Aberdeen Standard Investments Scottish Open (July 12-15): Top three players (not otherwise exempt) among top 10 and ties

    John Deere Classic (July 12-15): Top player (not otherwise exempt) among top five and ties

    Stock Watch: Lexi, Justin rose or fall this week?

    By Ryan LavnerNovember 21, 2017, 2:36 pm

    Each week on GolfChannel.com, we’ll examine which players’ stocks and trends are rising and falling in the world of golf.

    RISING

    Jon Rahm (+9%): Just imagine how good he’ll be in the next few years, when he isn’t playing all of these courses for the first time. With no weaknesses in his game, he’s poised for an even bigger 2018.

    Austin Cook (+7%): From Monday qualifiers to Q-School to close calls on the Web.com, it hasn’t been an easy road to the big leagues. Well, he would have fooled us, because it looked awfully easy as the rookie cruised to a win in just his 14th Tour start.

    Ariya (+6%): Her physical tools are as impressive as any on the LPGA, and if she can shore up her mental game – she crumbled upon reaching world No. 1 – then she’ll become the world-beater we always believed she could be.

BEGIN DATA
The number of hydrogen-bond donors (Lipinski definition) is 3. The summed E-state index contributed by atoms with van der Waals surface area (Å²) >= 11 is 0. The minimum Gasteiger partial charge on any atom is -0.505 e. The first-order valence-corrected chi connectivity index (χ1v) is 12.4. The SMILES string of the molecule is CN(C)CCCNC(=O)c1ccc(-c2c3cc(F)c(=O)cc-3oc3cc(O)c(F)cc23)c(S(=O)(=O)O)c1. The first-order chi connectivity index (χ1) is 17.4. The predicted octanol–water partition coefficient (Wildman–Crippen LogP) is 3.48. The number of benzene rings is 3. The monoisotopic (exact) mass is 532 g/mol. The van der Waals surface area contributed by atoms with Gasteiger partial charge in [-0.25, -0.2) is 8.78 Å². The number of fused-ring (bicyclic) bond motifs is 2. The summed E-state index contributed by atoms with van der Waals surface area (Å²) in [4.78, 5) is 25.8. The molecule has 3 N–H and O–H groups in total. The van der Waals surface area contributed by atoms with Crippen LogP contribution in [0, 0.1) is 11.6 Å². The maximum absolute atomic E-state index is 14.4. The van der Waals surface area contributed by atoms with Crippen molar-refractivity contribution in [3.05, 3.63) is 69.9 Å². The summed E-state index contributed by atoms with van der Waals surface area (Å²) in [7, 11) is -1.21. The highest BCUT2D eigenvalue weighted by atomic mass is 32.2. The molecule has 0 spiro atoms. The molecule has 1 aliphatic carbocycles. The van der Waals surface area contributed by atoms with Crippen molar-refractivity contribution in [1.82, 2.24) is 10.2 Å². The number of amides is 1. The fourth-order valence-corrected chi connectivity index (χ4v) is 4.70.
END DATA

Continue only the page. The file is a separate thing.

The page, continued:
Tommy Fleetwood (+4%): He ran out of gas in Dubai, but no one played better on the European Tour this year than Fleetwood, Europe’s new No. 1, who has risen from 99th to 18th in the world.   

    Lexi (+1%): She has one million reasons to be pleased with her performance this year … but golf fans are more likely to remember the six runners-up and two careless mistakes (sloppy marking at the ANA and then a yippy 2-footer in the season finale) that cost her a truly spectacular season.


    FALLING

    J-Rose (-1%): Another high finish in Dubai, but his back-nine 38, after surging into the lead, was shocking. It cost him not just the tournament title, but also the season-long race.  

    Hideki (-2%): After getting blown out at the Dunlop Phoenix, he made headlines by saying there’s a “huge gap” between he and winner Brooks Koepka. Maybe something was lost in translation, but Matsuyama being too hard on himself has been a familiar storyline the second half of the year. For his sake, here’s hoping he loosens up.

    Golf-ball showdown (-3%): Recent comments by big-name stars and Mike Davis’ latest salvo about the need for a reduced-flight ball could set up a nasty battle between golf’s governing bodies and manufacturers.

    DL3 (-4%): Boy, the 53-year-old is getting a little too good at rehab – in recent years, he has overcome a neck fusion, foot injury, broken collarbone and displaced thumb. Up next is hip-replacement surgery.

    LPGA Player of the Year (-5%): Sung Hyun Park and So Yeon Ryu tied for the LPGA’s biggest prize, with 162 points. How is there not a tiebreaker in place, whether it’s scoring average or best major performance? Talk about a buzzkill.

    Titleist's Uihlein fires back at Davis over distance

    By Golf Channel DigitalNovember 21, 2017, 12:59 am